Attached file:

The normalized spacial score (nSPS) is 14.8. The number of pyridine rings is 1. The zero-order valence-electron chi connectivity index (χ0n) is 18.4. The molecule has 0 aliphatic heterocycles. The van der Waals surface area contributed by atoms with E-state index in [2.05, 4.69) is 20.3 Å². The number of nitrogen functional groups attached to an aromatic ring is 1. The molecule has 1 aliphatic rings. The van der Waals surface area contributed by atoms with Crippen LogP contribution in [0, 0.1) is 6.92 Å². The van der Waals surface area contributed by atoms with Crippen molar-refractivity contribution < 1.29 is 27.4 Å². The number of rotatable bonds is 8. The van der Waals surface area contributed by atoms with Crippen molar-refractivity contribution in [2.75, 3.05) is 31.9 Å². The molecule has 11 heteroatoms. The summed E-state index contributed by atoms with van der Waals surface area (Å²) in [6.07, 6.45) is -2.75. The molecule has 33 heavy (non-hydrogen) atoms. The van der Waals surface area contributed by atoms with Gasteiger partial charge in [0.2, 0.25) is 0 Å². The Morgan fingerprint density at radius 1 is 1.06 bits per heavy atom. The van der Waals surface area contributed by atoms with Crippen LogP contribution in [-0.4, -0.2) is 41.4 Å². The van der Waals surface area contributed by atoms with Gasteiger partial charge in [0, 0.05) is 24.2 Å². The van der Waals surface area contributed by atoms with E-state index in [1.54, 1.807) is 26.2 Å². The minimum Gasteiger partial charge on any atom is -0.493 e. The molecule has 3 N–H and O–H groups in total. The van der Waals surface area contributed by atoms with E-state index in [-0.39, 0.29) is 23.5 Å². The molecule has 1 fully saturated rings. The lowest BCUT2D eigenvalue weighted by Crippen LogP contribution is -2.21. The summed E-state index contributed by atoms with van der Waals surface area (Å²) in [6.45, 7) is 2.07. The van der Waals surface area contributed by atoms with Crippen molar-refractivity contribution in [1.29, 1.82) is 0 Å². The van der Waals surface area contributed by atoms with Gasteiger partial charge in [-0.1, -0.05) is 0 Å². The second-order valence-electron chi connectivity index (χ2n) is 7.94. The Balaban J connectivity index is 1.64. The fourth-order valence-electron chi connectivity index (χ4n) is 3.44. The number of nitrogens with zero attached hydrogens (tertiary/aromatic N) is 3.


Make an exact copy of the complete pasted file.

The normalized spacial score (nSPS) is 14.8. The number of pyridine rings is 1. The zero-order valence-electron chi connectivity index (χ0n) is 18.4. The molecule has 0 aliphatic heterocycles. The van der Waals surface area contributed by atoms with E-state index in [2.05, 4.69) is 20.3 Å². The number of nitrogen functional groups attached to an aromatic ring is 1. The molecule has 1 aliphatic rings. The van der Waals surface area contributed by atoms with Crippen LogP contribution in [0, 0.1) is 6.92 Å². The van der Waals surface area contributed by atoms with Crippen molar-refractivity contribution < 1.29 is 27.4 Å². The number of rotatable bonds is 8. The van der Waals surface area contributed by atoms with Crippen molar-refractivity contribution in [2.75, 3.05) is 31.9 Å². The molecule has 11 heteroatoms. The summed E-state index contributed by atoms with van der Waals surface area (Å²) in [6.07, 6.45) is -2.75. The molecule has 33 heavy (non-hydrogen) atoms. The van der Waals surface area contributed by atoms with Gasteiger partial charge in [0.2, 0.25) is 0 Å². The Morgan fingerprint density at radius 1 is 1.06 bits per heavy atom. The van der Waals surface area contributed by atoms with Crippen LogP contribution in [-0.4, -0.2) is 41.4 Å². The van der Waals surface area contributed by atoms with Gasteiger partial charge in [0, 0.05) is 24.2 Å². The van der Waals surface area contributed by atoms with E-state index in [1.54, 1.807) is 26.2 Å². The minimum Gasteiger partial charge on any atom is -0.493 e. The molecule has 3 N–H and O–H groups in total. The van der Waals surface area contributed by atoms with E-state index in [-0.39, 0.29) is 23.5 Å². The molecule has 1 fully saturated rings. The lowest BCUT2D eigenvalue weighted by Crippen LogP contribution is -2.21. The summed E-state index contributed by atoms with van der Waals surface area (Å²) in [6.45, 7) is 2.07. The van der Waals surface area contributed by atoms with Crippen molar-refractivity contribution in [1.29, 1.82) is 0 Å². The van der Waals surface area contributed by atoms with Gasteiger partial charge in [-0.1, -0.05) is 0 Å². The second-order valence-electron chi connectivity index (χ2n) is 7.94. The Balaban J connectivity index is 1.64. The fourth-order valence-electron chi connectivity index (χ4n) is 3.44. The number of nitrogens with zero attached hydrogens (tertiary/aromatic N) is 3.